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Article   |    
Behavioral Interventions for Alleviating Psychotic Symptoms
Patrick W. Corrigan; Daniel M. Storzbach
Psychiatric Services 1993; doi:
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The authors thank Will Spaulding, Ph.D., Michael Green, Ph.D., and Mark Schade, Ph.D., for reviewing earlier versions of this paper and llana Addis for editorial assistance.

University of Chicago Pnitzker School of Medicine

University, of Nebraska in Lincoln

1993 by the American Psychiatric Association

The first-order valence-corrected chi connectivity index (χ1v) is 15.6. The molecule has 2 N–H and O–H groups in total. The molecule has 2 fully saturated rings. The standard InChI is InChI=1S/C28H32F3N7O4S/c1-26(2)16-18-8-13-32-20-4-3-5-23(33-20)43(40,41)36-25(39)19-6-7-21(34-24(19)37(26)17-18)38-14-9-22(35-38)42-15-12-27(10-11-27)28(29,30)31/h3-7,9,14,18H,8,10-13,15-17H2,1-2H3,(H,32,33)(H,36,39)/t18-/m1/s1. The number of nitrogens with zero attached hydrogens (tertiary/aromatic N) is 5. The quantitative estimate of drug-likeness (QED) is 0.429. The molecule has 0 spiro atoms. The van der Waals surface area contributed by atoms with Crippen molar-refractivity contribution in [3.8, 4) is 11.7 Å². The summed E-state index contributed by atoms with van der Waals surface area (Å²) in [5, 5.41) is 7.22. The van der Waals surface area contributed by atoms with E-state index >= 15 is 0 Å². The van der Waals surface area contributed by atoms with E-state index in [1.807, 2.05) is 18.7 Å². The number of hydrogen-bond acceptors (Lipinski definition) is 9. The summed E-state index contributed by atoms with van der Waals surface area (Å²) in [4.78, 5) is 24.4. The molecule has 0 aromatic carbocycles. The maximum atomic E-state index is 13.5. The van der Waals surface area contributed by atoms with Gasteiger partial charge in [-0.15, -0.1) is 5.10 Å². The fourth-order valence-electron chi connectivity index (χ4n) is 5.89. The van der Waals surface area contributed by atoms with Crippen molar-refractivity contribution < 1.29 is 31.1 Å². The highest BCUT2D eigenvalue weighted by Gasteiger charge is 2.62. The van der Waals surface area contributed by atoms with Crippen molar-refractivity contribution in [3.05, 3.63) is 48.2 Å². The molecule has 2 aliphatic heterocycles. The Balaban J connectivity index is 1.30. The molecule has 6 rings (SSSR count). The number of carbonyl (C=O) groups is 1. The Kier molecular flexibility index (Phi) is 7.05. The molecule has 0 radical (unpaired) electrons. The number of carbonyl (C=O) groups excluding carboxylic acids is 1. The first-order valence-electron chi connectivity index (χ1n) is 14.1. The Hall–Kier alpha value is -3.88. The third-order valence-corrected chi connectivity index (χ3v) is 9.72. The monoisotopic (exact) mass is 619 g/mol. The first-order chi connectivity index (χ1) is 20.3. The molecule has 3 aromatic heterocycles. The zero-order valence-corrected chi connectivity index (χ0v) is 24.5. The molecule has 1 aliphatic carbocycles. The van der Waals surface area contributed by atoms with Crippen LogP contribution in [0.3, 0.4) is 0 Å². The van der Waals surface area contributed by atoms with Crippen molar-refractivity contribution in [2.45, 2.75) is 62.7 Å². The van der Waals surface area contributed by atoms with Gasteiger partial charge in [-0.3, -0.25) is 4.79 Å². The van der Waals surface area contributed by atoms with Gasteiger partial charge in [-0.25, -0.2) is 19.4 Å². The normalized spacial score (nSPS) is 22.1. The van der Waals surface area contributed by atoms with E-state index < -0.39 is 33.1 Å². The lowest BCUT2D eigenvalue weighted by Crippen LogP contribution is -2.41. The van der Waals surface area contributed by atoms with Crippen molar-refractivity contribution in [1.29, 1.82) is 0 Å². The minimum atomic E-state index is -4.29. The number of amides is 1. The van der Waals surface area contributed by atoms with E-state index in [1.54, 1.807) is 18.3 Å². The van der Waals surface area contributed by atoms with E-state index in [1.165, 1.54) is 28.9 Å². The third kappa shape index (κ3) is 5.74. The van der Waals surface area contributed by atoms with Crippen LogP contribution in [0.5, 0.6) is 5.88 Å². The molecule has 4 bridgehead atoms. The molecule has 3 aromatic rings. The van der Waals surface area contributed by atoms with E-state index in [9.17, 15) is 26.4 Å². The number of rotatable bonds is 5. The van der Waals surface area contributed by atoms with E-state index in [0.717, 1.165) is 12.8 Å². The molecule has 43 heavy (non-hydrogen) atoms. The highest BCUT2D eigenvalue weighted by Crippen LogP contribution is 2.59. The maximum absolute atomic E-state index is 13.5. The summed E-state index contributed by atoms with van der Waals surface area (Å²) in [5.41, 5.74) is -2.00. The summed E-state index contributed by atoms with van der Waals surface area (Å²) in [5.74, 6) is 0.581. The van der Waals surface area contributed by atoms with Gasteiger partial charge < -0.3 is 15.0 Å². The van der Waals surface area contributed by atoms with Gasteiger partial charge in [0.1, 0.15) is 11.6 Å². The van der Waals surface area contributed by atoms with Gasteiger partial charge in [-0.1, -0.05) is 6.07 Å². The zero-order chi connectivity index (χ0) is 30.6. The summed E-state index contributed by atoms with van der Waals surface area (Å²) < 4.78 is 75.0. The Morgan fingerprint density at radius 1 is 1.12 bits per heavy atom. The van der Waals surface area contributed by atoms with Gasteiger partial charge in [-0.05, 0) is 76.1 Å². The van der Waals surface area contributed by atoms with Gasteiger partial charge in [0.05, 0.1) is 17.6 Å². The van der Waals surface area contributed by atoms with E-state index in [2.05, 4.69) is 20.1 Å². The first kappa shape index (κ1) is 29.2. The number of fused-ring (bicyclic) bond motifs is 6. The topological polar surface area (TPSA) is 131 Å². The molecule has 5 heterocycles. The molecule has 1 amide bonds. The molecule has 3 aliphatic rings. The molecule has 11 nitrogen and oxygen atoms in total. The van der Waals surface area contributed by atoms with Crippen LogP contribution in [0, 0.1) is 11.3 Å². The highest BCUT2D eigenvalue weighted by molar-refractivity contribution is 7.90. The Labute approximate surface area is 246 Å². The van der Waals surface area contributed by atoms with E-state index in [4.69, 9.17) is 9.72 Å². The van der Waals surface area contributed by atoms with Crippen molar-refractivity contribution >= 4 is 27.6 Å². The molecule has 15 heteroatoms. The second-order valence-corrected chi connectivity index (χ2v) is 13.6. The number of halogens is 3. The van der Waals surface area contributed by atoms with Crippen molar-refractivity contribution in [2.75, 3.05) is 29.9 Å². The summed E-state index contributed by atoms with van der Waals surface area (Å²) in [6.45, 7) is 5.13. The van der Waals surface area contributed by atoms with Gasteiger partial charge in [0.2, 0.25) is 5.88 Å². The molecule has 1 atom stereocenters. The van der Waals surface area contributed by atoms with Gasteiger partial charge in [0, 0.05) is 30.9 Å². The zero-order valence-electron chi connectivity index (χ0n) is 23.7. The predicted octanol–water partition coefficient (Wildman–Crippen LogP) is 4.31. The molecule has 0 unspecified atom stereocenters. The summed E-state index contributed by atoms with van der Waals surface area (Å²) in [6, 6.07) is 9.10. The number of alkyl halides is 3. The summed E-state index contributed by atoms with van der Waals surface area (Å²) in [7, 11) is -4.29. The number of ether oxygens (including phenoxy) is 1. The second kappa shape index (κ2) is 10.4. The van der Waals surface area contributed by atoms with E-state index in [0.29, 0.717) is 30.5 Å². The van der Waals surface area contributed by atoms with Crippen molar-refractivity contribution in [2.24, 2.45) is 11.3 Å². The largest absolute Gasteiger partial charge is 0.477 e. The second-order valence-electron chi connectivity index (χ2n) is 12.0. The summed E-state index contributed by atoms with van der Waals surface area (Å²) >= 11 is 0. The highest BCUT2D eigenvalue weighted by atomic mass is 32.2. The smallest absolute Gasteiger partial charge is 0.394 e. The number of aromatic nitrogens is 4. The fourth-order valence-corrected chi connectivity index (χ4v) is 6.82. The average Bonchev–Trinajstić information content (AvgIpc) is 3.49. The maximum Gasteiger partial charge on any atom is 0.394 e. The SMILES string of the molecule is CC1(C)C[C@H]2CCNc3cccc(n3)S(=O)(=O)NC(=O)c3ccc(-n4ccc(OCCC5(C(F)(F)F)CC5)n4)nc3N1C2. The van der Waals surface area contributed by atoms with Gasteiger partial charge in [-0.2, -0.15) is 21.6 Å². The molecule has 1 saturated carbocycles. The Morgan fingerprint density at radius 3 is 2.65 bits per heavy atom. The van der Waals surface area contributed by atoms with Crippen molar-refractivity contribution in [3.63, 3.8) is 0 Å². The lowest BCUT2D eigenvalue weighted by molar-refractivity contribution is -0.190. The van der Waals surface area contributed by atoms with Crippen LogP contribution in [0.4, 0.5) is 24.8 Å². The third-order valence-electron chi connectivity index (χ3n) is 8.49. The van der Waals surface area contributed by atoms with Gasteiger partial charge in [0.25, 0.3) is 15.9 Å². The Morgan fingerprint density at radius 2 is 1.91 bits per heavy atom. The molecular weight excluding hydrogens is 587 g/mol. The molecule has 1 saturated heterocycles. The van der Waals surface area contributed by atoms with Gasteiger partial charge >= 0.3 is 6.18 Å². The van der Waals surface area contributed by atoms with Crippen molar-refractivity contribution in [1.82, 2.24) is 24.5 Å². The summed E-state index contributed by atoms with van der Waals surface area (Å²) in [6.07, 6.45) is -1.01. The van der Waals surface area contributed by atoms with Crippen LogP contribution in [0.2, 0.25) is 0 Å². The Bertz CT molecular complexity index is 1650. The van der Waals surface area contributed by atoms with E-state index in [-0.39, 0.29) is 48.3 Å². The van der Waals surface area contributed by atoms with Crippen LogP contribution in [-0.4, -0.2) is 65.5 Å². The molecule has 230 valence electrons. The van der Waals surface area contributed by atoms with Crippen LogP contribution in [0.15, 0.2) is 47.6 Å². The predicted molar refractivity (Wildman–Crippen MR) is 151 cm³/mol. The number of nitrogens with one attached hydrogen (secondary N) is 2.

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Behavioral interventions can augment the effects of antipsychotic medication in alleviating ballucinations, delusions, and conceptual disorganization. Such interventions may be based on operant conditioning and reinforcement strategies and on training in coping skills. Reinforcement strategies have been used to decrease the rate of confused speech, delusional talk, and other psychotic behaviors, but they appear to have little effect on the subjective distress patients experience as a result of such symptoms. Strategies that teach patients skills for coping with psychotic symptoms include cognitive reframing methods, nonconfrontational methods that help patients find alternative explanations for delusions, and use of humming to interfere with subvocal movements of the larynx muscles, which may be related to auditory ballucinations. The authors review studies of the effectiveness of these interventions and suggest an approach integrating reinforcement and training in coping skills that may help reduce psychotic symptoms.

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